Guatemala’s most senior diplomat added: "Guatemala will continue to participate in and lead regional efforts in this field. But, in addition, in the run up to the Special United Nations Assembly on Drugs in 2016, the resolution adopted by the OAS constitutes a valuable instrument for the President of the UN General Assembly and for the preparations for that Assembly, because it enshrines the shared position taken by the Hemisphere in favor of more effective drug policies.
During the first plenary session, Secretary General Insulza presented his report on follow- up to the Declaration adopted by the OAS General Assembly at its forty-third regular session, held in La Antigua, Guatemala, in 2013, entitled "“For a Comprehensive Policy against the World Drug Problem in the Americas." The Secretary General's report, commissioned by the highest body in the Organization, describes the actions undertaken by the General Secretariat, the Secretary General himself, and the member state to follow up on the resolution adopted in La Antigua, Guatemala.
Regarding the activities of the General Secretariat, the report mentions the Joint Regional Program of the Inter-American Drug Abuse Control Commission (CICAD) of the OAS and the Pan American Health Organization (PAHO); the work of CICAD's Inter-American Observatory on Drugs; efforts to foster horizontal and South-South cooperation on exchanging experiences and best practices; the continuation and systematization of the Multilateral Evaluation Mechanism (MEM); efforts to incorporate civil society viewpoints on drugs; and, in general, unflagging institution-building, skills building , and technical support on behalf of the member states.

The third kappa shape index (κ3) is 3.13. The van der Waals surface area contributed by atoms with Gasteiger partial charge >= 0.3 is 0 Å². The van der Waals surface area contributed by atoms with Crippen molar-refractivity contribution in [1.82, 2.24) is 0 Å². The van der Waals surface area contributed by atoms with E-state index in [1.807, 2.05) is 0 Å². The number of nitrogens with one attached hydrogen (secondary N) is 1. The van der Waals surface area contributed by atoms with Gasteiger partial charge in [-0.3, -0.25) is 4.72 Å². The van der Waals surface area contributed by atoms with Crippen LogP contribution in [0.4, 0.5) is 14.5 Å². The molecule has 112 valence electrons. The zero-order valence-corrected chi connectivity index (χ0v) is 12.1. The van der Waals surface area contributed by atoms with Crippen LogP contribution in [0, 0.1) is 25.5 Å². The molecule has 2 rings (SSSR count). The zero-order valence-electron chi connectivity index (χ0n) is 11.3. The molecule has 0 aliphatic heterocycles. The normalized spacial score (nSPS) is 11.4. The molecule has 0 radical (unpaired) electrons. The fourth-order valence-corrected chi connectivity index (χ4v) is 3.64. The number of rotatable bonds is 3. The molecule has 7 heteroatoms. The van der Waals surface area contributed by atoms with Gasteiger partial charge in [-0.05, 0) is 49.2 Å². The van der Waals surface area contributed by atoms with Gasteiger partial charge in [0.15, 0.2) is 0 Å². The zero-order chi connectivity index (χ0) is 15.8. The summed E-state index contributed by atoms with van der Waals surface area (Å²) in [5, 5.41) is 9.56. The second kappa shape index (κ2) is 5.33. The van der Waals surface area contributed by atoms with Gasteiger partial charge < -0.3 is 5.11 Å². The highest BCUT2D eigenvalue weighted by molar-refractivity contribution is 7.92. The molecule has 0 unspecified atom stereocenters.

Secretary General Insulza presented the Report on the Drug Problem in the Americas, which the OAS delivered in May 2013 and which proved to be a key factor in subsequent debate in the Hemisphere, at the Summits of the Central American Integration System (SICA)and of the Caribbean Community (CARICOM); to President José Mujica in Uruguay; at a debate with Government and civil society representatives in Mexico; to academics, members of the legislature and Government officials in Chile; to various civil society bodies in the United States; to Government and civil society representatives in Brazil; to United Nations and Pan American Health Organization (PAHO) general assemblies; to the Meeting of Ministers Responsible for Public Security in the Americas (MISPA); and at a number of forums in the United Kingdom, Spain, Portugal, and France; as well as other gatherings.
Finally, the document submitted to the OAS General Assembly today stresses, among other successes of the member states, that Guatemala has established a National Drugs Commission; the Caribbean countries have established a joint commission to study issues relating to the decriminalization of personal use of marijuana; Uruguay passed a law creating a regulated market for cannabis; Mexico implemented the "National Program for Social Prevention of Violence and Crime"; Colombia established a national multidisciplinary commission; and a broad debate got under way in the United States, while a legal marijuana industry was created in the states of Washington and Colorado.
The General Assembly session's agenda and order of business were adopted during the first plenary session and a report was presented on the results of the Voice of the Youth of the Americas contest.